You and yours


One of the most frustrating pieces of advice to receive is the instruction to “be yourself.” Often, the reflexive internal response is “Yes, but how?” or maybe even “Which one?” When all you want to know is how to present yourself in a certain situation, “being yourself” feels like not making an effort, which – when something really matters to you – feels strangely…inauthentic. Or, inappropriate, anyway. But how else are you supposed to make the right impression? How else are you supposed to be the person you think the other party would prefer you to be?

There’s a difference between making an effort and becoming someone else.  The idea in situations like this is to show up as what you truly consider to be the best version of yourself. If the adjustments you need to make involve anything beyond that, then the opportunity or relationship that may result will be one that relies on you repeating the act continuously, which is not gonna feel great. You’ll essentially have yourself a compatibility issue, and you’ll probably wonder how you ended up with it. It’s them, not you, right? Actually, you can’t do that math, because “you” never actually showed up.

Now that you know that faking it won’t get you anywhere you actually want to be, the question is what to do about it. A few ideas for your consideration, for when you need to:

Life – especially in the MBA world – is constantly throwing challenges at you, pushing you to redefine your comfort zone, grow and strengthen yourself in a hundred different ways at once, and envision as many options as you can while simultaneously analyzing and choosing among them. It’s easy to get swept away in a landslide of overwhelm if you let your guard down for even a second. Who wouldn’t? It’s a lot at once, all the time.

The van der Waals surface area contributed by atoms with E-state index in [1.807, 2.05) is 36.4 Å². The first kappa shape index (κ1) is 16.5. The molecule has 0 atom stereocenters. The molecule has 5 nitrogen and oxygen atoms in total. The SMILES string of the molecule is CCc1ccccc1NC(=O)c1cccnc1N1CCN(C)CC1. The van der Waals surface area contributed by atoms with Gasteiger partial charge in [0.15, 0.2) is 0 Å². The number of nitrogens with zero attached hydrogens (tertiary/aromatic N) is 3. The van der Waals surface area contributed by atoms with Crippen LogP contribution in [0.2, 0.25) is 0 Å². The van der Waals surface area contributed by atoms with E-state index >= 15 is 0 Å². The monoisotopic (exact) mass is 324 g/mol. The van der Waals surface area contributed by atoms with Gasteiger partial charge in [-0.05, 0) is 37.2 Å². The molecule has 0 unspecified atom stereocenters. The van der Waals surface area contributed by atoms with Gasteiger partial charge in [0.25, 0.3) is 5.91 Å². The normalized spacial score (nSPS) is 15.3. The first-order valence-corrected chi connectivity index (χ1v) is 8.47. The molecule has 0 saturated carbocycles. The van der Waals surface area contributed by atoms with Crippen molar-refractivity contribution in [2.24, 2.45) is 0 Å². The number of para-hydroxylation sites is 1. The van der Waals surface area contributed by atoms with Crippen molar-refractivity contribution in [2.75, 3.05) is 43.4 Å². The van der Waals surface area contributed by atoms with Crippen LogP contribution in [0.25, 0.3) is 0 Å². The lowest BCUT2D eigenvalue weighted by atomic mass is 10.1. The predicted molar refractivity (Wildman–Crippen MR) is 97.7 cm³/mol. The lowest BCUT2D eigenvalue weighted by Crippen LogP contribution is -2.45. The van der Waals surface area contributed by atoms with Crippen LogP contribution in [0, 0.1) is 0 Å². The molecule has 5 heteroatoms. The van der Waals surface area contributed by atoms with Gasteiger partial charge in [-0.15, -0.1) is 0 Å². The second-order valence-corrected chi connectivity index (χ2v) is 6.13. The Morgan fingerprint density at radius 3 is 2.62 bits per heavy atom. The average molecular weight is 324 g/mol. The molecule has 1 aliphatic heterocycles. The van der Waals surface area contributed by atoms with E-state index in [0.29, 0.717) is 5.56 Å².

Most of us are happiest when we are around people, places and experiences that feel like “us” to ourselves – where believe we can “be ourselves” and drop the self-consciousness that comes with constantly thinking about how other people are thinking about you. It follows, then, that if you want to be happy, you have to seek those spaces out for yourself, and make choices that place you in that kind of spot as often as possible, or…dare I say…always?

Finding those kinds of situations means first connecting with yourself, however. You won’t know if something is a “fit” for you if you don’t know what you feel like to start with. My guess is that you do know, though, but you have to make the choice to value that self, and give it permission to decide what’s worth your time, and what isn’t.

You have to be mindful to know. Fortunately for you, that’s just a question of finding a moment, and then finding your breath. Your truth will speak to you, and odds are good you will recognize it when it does.

Photo credit: Patrick Fore

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